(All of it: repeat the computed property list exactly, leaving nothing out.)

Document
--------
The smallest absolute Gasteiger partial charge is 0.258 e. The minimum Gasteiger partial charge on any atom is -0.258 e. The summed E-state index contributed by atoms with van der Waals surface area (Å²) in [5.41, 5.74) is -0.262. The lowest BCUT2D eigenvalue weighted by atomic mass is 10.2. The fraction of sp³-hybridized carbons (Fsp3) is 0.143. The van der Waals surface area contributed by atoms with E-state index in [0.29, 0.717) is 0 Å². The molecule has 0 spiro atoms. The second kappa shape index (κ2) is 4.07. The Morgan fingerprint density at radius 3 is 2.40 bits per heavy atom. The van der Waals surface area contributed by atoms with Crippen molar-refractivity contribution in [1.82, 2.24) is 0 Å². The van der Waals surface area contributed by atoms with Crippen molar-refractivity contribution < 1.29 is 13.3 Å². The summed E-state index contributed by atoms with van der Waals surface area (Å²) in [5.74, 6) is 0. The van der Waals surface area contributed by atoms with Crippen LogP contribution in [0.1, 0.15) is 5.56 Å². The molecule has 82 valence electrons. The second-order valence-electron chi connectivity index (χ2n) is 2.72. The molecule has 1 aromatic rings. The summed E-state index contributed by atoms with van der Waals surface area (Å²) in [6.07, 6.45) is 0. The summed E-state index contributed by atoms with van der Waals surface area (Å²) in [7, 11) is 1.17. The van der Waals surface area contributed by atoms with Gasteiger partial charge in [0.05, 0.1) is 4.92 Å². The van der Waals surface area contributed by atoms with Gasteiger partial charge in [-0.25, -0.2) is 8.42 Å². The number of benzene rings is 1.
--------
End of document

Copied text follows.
The smallest absolute Gasteiger partial charge is 0.258 e. The minimum Gasteiger partial charge on any atom is -0.258 e. The summed E-state index contributed by atoms with van der Waals surface area (Å²) in [5.41, 5.74) is -0.262. The lowest BCUT2D eigenvalue weighted by atomic mass is 10.2. The fraction of sp³-hybridized carbons (Fsp3) is 0.143. The van der Waals surface area contributed by atoms with E-state index in [0.29, 0.717) is 0 Å². The molecule has 0 spiro atoms. The second kappa shape index (κ2) is 4.07. The Morgan fingerprint density at radius 3 is 2.40 bits per heavy atom. The van der Waals surface area contributed by atoms with Crippen molar-refractivity contribution in [1.82, 2.24) is 0 Å². The van der Waals surface area contributed by atoms with Crippen molar-refractivity contribution < 1.29 is 13.3 Å². The summed E-state index contributed by atoms with van der Waals surface area (Å²) in [5.74, 6) is 0. The van der Waals surface area contributed by atoms with Crippen LogP contribution in [0.1, 0.15) is 5.56 Å². The molecule has 82 valence electrons. The second-order valence-electron chi connectivity index (χ2n) is 2.72. The molecule has 1 aromatic rings. The summed E-state index contributed by atoms with van der Waals surface area (Å²) in [6.07, 6.45) is 0. The summed E-state index contributed by atoms with van der Waals surface area (Å²) in [7, 11) is 1.17. The van der Waals surface area contributed by atoms with Gasteiger partial charge in [0.05, 0.1) is 4.92 Å². The van der Waals surface area contributed by atoms with Gasteiger partial charge in [-0.25, -0.2) is 8.42 Å². The number of benzene rings is 1.